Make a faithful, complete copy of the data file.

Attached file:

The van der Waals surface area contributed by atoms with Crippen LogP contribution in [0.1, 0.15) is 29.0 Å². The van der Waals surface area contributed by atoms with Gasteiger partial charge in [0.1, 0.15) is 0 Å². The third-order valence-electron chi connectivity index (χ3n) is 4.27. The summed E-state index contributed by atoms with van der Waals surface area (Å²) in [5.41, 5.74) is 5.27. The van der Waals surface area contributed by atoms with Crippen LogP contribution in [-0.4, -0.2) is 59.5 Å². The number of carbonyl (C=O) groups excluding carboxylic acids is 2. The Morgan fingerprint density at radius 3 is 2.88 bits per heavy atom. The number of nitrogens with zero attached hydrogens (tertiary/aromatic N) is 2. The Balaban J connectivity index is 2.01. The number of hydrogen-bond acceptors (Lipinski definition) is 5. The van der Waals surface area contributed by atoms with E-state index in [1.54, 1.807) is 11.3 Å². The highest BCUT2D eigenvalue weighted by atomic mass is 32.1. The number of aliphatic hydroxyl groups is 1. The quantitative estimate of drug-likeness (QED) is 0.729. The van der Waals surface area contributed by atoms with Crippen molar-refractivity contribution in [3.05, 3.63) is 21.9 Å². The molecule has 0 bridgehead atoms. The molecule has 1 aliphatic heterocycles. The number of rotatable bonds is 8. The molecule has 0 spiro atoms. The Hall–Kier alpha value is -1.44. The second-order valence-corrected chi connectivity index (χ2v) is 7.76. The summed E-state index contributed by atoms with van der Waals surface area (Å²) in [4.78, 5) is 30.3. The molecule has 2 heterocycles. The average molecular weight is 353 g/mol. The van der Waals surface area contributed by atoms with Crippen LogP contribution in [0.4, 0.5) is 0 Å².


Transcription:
The van der Waals surface area contributed by atoms with Crippen LogP contribution in [0.1, 0.15) is 29.0 Å². The van der Waals surface area contributed by atoms with Gasteiger partial charge in [0.1, 0.15) is 0 Å². The third-order valence-electron chi connectivity index (χ3n) is 4.27. The summed E-state index contributed by atoms with van der Waals surface area (Å²) in [5.41, 5.74) is 5.27. The van der Waals surface area contributed by atoms with Crippen LogP contribution in [-0.4, -0.2) is 59.5 Å². The number of carbonyl (C=O) groups excluding carboxylic acids is 2. The Morgan fingerprint density at radius 3 is 2.88 bits per heavy atom. The number of nitrogens with zero attached hydrogens (tertiary/aromatic N) is 2. The Balaban J connectivity index is 2.01. The number of hydrogen-bond acceptors (Lipinski definition) is 5. The van der Waals surface area contributed by atoms with E-state index in [1.54, 1.807) is 11.3 Å². The highest BCUT2D eigenvalue weighted by atomic mass is 32.1. The number of aliphatic hydroxyl groups is 1. The quantitative estimate of drug-likeness (QED) is 0.729. The van der Waals surface area contributed by atoms with Crippen molar-refractivity contribution in [3.05, 3.63) is 21.9 Å². The molecule has 0 bridgehead atoms. The molecule has 1 aliphatic heterocycles. The number of rotatable bonds is 8. The molecule has 0 spiro atoms. The Hall–Kier alpha value is -1.44. The second-order valence-corrected chi connectivity index (χ2v) is 7.76. The summed E-state index contributed by atoms with van der Waals surface area (Å²) in [4.78, 5) is 30.3. The molecule has 2 heterocycles. The average molecular weight is 353 g/mol. The van der Waals surface area contributed by atoms with Crippen LogP contribution in [0.4, 0.5) is 0 Å².